Mercer Circuit Judge Omar Aboulhosn has been at the forefront of the effort by the judiciary and the schools to reduce truancy and keep kids in school and out of prison when they grow up.
Since the state educational and judicial systems formed a partnership in Mercer County last January, truancy is down 85 percent in the county. This is part of an initiative by the state Supreme Court.
The problem of truancy is widespread. The state Department of Education reported that more than 108,000 students - more than one-third of the students in West Virginia - had five or more unexcused absences during the last school year.
The children in the Mercer County program had missed five or more days a month. A month has only 20 to 22 school days.
Under this program, the county school system files truancy petitions against the students and in some cases, abuse and neglect petitions against the parents or guardians.
The court then issues an improvement plan, and students who do not follow the plan face probation.
Truancy stems not from problems at school, but from problems in the home, Aboulhosn found.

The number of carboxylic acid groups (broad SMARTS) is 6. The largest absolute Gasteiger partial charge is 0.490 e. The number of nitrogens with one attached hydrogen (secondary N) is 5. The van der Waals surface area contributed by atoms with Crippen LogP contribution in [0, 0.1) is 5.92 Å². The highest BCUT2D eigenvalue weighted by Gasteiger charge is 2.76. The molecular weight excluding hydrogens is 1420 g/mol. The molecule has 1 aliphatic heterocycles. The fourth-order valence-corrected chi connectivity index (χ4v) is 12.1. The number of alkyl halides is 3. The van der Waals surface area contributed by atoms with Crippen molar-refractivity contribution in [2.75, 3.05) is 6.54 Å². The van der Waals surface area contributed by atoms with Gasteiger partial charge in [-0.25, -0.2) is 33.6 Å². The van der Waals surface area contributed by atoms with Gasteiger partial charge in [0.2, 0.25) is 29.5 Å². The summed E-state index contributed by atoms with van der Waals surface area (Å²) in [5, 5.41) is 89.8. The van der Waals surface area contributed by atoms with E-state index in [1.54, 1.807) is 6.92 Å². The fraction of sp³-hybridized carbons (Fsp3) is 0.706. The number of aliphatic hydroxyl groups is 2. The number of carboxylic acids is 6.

"These are really difficult cases," Aboulhosn told the Bluefield Daily Telegraph. "They take up a whole lot of time in dealing with these cases for us, probation officers.
"We are dealing with a lifetime of issues in these cases and trying to resolve them. A lifetime of family problems, drug abuse and mental health problems are culminating in this one case. It takes a lot of time and energy, but ultimately we think it's worth it."
The judge's experience after a year of dealing with these cases presents a new insight into fixing what is wrong with education in West Virginia.
"We hope we can make an impact," Aboulhosn said. "That impact may be 10 years down the road, but we want to see an impact to reduce the jail population by keeping these kids in school."
Saving a generation from the cycle of poor education and poverty is arduous work. Here's to all the valiant warriors on the front lines of the war.